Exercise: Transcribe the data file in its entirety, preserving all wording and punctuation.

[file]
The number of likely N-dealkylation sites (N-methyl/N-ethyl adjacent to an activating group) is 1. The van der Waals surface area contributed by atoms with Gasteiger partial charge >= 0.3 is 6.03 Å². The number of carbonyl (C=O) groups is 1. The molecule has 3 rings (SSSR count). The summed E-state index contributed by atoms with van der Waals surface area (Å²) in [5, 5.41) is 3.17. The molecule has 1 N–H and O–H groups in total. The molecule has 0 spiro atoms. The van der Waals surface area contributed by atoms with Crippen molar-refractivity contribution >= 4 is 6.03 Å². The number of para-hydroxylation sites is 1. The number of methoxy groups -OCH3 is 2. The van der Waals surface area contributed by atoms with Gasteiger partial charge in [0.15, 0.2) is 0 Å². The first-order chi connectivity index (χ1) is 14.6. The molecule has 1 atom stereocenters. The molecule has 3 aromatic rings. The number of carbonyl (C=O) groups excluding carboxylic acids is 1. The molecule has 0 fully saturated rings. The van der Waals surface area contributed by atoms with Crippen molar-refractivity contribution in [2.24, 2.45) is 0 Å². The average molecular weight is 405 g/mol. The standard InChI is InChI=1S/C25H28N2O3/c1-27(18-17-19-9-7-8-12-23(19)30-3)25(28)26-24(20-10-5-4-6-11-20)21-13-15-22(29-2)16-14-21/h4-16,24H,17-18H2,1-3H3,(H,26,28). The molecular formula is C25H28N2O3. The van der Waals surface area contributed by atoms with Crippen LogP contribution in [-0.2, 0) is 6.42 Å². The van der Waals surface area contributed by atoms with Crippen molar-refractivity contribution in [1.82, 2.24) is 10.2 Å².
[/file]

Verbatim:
The number of likely N-dealkylation sites (N-methyl/N-ethyl adjacent to an activating group) is 1. The van der Waals surface area contributed by atoms with Gasteiger partial charge >= 0.3 is 6.03 Å². The number of carbonyl (C=O) groups is 1. The molecule has 3 rings (SSSR count). The summed E-state index contributed by atoms with van der Waals surface area (Å²) in [5, 5.41) is 3.17. The molecule has 1 N–H and O–H groups in total. The molecule has 0 spiro atoms. The van der Waals surface area contributed by atoms with Crippen molar-refractivity contribution >= 4 is 6.03 Å². The number of para-hydroxylation sites is 1. The number of methoxy groups -OCH3 is 2. The van der Waals surface area contributed by atoms with Gasteiger partial charge in [0.15, 0.2) is 0 Å². The first-order chi connectivity index (χ1) is 14.6. The molecule has 1 atom stereocenters. The molecule has 3 aromatic rings. The number of carbonyl (C=O) groups excluding carboxylic acids is 1. The molecule has 0 fully saturated rings. The van der Waals surface area contributed by atoms with Crippen molar-refractivity contribution in [2.24, 2.45) is 0 Å². The average molecular weight is 405 g/mol. The standard InChI is InChI=1S/C25H28N2O3/c1-27(18-17-19-9-7-8-12-23(19)30-3)25(28)26-24(20-10-5-4-6-11-20)21-13-15-22(29-2)16-14-21/h4-16,24H,17-18H2,1-3H3,(H,26,28). The molecular formula is C25H28N2O3. The van der Waals surface area contributed by atoms with Crippen LogP contribution in [-0.2, 0) is 6.42 Å². The van der Waals surface area contributed by atoms with Crippen molar-refractivity contribution in [1.82, 2.24) is 10.2 Å².